Setting: A university campus. 

Time:  A number of afternoons in November. 

Speaking Roles: Glenna Cannon, a straight woman, and Drewey Wayne Gunn, a gay man, retired professors and dog-walking friends. 

Non-Speaking Roles: Nollie, a border collie, and Joey, a chihuahua/terrier.

Glenna: A few months ago I asked Wayne for recommendations for gay mysteries that I could give my gay brother, a mystery lover who I discovered had no idea gay mysteries existed. Wayne recommended Joseph Hansen’s Brandstetter and Michael Nava’s Henry Rios series. I looked both up in his guide The Gay Male Sleuth and ordered the first novel in each. Of course, I had to read Fadeout and The Little Death both before passing them on to my brother and loved them each for different reasons. Then Wayne told me that Nava had rewritten TLD and lent me his advance copy of Lay Your Sleeping Head. I found it a most compelling read. The characters and their motivations touched me more profoundly, the plot was fleshed out more fully, and, as a result, I cared even more about what was happening. The whole was just more satisfying.

Wayne: The Little Death is a fine mystery. It is the story of a San Francisco heir, Hugh Paris, whose life has mysteriously gone on the skids and who is convinced someone is out to kill him. Henry Rios, a disillusioned public defender turned detective, works to discover the reasons. Increasingly, it appears that Hugh is telling the truth when he accuses his grandfather, a wealthy philanthropist, of having sexually abused him as a child. Two murders occur before Henry exposes how the corruption at the heart of Hugh’s family has destroyed more than just his grandson. The only problem with the novel is that it was followed by six great mysteries to form a first-rate series that won five Lammy awards. The rest of the novels are so integrally connected through characters and themes that I argue the series should best be thought of as a seven-volume novel. In that light, TLD provides a weak introduction to the works to follow. Therefore, I was delighted when I found out that Michael intended to rewrite it as a first step to reissuing all seven books. The results, Lay Your Sleeping Head, surpasses expectations.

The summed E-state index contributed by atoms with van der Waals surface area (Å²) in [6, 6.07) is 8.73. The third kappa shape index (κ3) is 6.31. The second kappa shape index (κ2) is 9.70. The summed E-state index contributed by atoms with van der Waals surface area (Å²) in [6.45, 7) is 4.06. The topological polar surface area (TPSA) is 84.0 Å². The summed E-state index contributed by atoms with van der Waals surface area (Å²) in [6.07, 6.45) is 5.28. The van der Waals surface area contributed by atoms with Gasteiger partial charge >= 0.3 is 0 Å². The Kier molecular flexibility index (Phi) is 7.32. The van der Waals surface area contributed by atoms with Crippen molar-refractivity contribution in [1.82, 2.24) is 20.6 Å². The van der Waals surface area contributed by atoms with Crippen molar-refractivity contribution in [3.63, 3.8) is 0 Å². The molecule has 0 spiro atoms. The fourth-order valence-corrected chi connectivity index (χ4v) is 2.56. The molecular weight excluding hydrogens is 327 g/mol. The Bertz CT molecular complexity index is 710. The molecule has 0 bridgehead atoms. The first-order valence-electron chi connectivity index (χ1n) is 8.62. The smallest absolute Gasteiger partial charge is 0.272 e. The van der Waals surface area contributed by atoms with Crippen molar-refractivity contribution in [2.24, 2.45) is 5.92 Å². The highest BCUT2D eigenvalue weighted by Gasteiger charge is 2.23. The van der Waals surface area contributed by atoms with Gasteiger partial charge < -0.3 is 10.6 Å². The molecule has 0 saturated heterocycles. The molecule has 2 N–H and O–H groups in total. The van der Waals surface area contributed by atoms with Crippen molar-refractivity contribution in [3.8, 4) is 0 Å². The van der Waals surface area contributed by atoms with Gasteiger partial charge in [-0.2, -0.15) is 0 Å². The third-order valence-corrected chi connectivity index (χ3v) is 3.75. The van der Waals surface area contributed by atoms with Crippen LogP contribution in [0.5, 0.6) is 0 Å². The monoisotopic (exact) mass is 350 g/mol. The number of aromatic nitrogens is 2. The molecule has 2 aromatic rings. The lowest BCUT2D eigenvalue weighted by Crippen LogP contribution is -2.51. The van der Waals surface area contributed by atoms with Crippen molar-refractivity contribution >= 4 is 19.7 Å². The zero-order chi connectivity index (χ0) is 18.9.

With the opening pages, one thinks the two novels are the same. Both novels are set in 1982. In both Henry, as a public defender, calls on Hugh, jailed for “being under the influence of PCP, possession of PCP, resisting arrest and battery on an officer.” In both Hugh recognizes that Henry is gay. But now subtle differences begin. In TLD Henry asks, “What gave me away?” Hugh responds, “You didn’t react at all when I mentioned my boyfriend. You didn’t even blink. Straight men always give themselves away.” In LYSH, Henry says his sexuality is “not relevant,” but Hugh plows on, “I suspected you might be when I started talking about bathhouses and tricks and you didn’t look like you wanted to retch, like a straight guy would, but then you don’t sound or act like one of us.” And soon there are major differences between the two works. Michael points out in an afterword that “less than five percent” of the original was retained in the revision.